The Constellation engine characteristics, with very high torque at relatively low engine speeds together with the standard fitment of sidecar gearing, steering damper, modified clutch and special suspension make the machine ideal for heavy duty sidecar work.”

This is why a Constellation today is generally worth no more than the Meteor or Super Meteor machines which preceded it, and you’ll need to return the 50bhp Connie back to 40bhp format to enjoy something like smooth-running reliability.

However, this doesn’t seem so awful for the classic rider of the 21st century. There are plenty of other options available if you want to roar around at 115mph, after all.

Great goodness around the back. Decent rod-operated 7-inch anchor and – praises! – a fully enclosed drive chain

And in its later state of soft-tune, the big old Enfield turns out to be strangely suitable as an all-weather, long-distance classic tourer.

Enfield had much the same idea back in the 1950s, when it introduced its Airflow fairings to most of the firm’s models.

The performance of the 250 Clipper must’ve been somewhat blunted, but the full fairing makes an awful lot of sense on the 700.

From some angles, the design is 50 years ahead of its time. Check out the amalgamated side-panelling and tailpiece and extended front mudguard; the sweeping, sculpted lines of the fairing itself and the integrated instrument panel.

Customers in 1958 could be forgiven for thinking that this super-shiny machine was a super high-speed sportster. Not for long, it wasn’t

It’s all extremely practical, with smart gold coach-lining replacing the blizzard of chrome bling, and a fully enclosed drive chain.

Enfield also calculated that the Airflow aided top speed and fuel economy.

“This superbly styled fairing and front wheel guard, which are made from fibreglass reinforced polyester resin, give as near 100% weather protection as is possible on a two wheeled machine.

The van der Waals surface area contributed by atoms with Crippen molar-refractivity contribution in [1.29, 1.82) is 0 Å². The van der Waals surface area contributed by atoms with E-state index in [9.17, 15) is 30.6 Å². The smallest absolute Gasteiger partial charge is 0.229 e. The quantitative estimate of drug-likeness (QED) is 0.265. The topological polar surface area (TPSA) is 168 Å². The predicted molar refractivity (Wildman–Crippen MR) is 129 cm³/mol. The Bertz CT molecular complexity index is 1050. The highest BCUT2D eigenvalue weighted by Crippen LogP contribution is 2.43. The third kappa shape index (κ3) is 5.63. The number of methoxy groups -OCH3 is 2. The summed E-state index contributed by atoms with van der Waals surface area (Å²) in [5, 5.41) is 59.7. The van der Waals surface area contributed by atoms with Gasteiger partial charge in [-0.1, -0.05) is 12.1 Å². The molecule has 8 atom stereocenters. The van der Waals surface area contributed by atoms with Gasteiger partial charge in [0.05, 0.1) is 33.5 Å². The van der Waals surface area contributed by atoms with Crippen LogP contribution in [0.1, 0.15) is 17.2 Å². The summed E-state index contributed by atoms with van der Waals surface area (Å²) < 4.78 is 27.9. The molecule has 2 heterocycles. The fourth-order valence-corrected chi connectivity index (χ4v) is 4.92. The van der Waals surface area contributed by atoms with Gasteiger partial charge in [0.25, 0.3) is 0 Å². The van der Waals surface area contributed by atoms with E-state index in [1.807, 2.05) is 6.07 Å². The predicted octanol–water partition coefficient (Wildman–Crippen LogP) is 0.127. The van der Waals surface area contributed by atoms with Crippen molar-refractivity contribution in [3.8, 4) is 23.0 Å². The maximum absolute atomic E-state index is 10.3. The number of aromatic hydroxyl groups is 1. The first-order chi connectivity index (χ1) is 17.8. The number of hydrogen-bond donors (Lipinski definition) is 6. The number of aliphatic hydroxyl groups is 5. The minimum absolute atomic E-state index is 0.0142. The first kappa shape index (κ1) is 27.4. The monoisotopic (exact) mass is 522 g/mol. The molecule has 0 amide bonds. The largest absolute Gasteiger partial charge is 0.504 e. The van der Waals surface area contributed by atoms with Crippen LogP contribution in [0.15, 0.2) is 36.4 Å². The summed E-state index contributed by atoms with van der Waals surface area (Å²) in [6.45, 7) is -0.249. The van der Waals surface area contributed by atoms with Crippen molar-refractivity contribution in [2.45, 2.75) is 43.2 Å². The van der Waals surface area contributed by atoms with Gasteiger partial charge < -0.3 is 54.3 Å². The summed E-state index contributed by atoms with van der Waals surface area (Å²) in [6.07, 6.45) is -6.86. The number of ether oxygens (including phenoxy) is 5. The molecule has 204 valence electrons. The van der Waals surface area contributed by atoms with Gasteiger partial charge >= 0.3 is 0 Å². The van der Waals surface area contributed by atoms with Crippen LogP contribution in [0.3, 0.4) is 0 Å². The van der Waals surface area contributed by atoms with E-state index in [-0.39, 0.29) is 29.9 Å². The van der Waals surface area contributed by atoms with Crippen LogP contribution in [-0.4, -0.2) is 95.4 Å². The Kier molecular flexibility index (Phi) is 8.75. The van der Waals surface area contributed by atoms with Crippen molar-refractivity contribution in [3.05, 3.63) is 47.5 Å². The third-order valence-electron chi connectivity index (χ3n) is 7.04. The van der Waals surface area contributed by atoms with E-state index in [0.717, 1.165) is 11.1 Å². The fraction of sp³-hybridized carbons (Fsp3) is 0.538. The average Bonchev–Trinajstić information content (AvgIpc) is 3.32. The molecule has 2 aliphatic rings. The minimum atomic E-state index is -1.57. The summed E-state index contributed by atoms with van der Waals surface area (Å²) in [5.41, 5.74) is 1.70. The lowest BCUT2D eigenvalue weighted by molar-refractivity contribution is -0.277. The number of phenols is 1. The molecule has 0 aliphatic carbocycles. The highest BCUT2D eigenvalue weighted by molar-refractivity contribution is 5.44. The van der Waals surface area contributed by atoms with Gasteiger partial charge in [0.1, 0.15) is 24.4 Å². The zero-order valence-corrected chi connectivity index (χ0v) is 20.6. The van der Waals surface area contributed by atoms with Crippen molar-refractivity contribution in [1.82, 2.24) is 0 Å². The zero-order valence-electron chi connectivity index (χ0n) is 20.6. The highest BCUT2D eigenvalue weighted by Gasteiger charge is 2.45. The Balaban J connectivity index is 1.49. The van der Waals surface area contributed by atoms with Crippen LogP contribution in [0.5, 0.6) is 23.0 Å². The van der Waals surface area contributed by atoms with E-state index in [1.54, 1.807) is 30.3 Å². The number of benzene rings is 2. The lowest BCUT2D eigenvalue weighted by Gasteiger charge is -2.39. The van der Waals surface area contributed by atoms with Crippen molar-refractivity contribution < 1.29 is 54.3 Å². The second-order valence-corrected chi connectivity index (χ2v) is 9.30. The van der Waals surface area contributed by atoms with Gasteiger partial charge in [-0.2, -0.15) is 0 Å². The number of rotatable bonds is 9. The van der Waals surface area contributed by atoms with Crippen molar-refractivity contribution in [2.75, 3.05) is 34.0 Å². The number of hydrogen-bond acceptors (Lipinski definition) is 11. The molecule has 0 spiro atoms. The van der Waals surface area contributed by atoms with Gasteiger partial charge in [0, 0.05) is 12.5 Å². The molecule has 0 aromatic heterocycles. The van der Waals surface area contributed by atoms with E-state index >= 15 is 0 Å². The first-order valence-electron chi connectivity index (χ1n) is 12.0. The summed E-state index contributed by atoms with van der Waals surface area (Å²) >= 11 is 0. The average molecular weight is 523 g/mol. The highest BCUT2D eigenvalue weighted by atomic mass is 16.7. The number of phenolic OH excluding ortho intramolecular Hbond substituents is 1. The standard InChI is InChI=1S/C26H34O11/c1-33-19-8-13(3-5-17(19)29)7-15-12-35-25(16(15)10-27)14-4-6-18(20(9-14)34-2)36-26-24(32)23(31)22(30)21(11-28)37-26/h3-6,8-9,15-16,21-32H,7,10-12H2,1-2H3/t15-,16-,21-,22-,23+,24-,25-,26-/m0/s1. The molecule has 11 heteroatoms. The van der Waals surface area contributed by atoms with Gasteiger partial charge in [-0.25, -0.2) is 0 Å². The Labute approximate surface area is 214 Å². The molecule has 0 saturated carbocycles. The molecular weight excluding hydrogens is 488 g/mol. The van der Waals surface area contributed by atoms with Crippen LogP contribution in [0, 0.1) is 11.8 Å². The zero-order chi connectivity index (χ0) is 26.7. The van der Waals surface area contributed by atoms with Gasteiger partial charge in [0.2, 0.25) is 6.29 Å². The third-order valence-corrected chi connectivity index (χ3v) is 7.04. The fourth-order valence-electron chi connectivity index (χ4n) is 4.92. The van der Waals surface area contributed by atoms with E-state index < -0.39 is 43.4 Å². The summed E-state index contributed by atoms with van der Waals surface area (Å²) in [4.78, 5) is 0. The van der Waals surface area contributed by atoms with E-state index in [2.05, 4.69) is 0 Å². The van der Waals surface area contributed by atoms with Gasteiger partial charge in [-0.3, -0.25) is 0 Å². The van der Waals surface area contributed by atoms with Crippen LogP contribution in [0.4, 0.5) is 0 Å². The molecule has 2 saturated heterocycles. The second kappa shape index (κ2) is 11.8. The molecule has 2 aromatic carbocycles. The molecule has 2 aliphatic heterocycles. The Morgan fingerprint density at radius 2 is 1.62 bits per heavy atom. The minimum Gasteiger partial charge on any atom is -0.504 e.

The ‘normally seated’ maximum speed of the machine is increased by 5-8% when Airflow is fitted, with an improvement of 20% in petrol consumption.

Very clever – and largely unappreciated – design. The primary chaincase outer is held on by just one bolt, and doesn’t leak; the fairing is ducted to supply air to cool and feed the engine, which is in itself a thing of many wonders

For the touring rider or the “road burner” the Airflow takes the sting out of bad weather riding and permits higher average speeds in perfect comfort and with complete weather protection.”

So if shopping for a Connie, what should you look for? Ideally you want an example which has already adopted the 1960-onwards mods. It should wear a pair of Monoblocs and not a TT9 carb.

You want the lighter, lower compression pistons and revised crankcases breathing arrangements.

Swap the scissor-action clutch for a conventional item, and go for silentbloc swinging arm bushes. Enthusiast owners might have added extra gussets to the swinging arm mountings, used the later cylinder head steady, and fitted sturdier engine plates. 12V electrics are ideal, and the front forks can be improved by borrowing bits from Honda’s 750-four.

Like a piece of Fifties’ sculpture, almost. RE’s attempt at a serious touring machine succeeded

You’d still be a brave man to set off in determined pursuit of 110-plus mph, but comfortable all-day cruising at 70mph and 50mpg should be pleasantly possible, with the torquey big twin turning over at a relaxed 3800rpm.

Enfield’s gearbox takes some getting used to: there is a definite technique which involves a distinct ‘pause’ while you let the revs fall and locating neutral is an acquired art.

The dual front brakes aren’t straightforward to set up so it’s worth paying a professional to do the job right.

Use oversize shoes and skim them back to increase the active surface area, and make sure they operate in tandem otherwise they’ll be less effective than a standard single stopper – not ideal with a full-faired motorcycle getting on for 450lb when fully fuelled.

Sort yourself out a soft-tune Constellation equipped with Royal Enfield’s Airflow fairing and… the sky’s the limit, surely?

£4500 to £6500

Interceptor Mk2 (if you do want a bling bike which goes as good as it looks). Norton Commando Interstate (another long-legged classic tourer; even comes with a fairing in Interpol form). BMW R80RT (half the price, twice as practical; possibly half as interesting)



BUILT: 1958 to 1963 ENGINE: Air-cooled ohv parallel twin BORE / STROKE: 70mm x 90mm CAPACITY: 692cc COMPRESSION: 8.5:1 POWER: 51bhp @ 6250rpm CARBURETTOR: Amal TT9 IGNITION: Lucas K2F magneto CLUTCH: Dry multiplate GEARBOX: Four-speed Albion foot-change PRIMARY DRIVE: Duplex chain FRAME: Tubular steel cradle FRONT SUSPENSION: Hydraulic damped tele forks REAR SUSPENSION: Swinging arm, hydraulic damped twin shocks FRONT BRAKE: 2x 6 inch sls drums REAR BRAKE: 7 inch sls drum FRONT TYRE: 3.25 x 19 REAR TYRE: 3.50 x 19 SEAT HEIGHT: 31 inches WHEELBASE: 54 inches GROUND CLEARANCE: 5.5 inches WEIGHT: 425lb (part-fuelled, no fairing) FUEL CONSUMPTION: 50mpg average TOP SPEED: 115mph

Read more News and Features in the November 2019 issue of CBG –on sale now!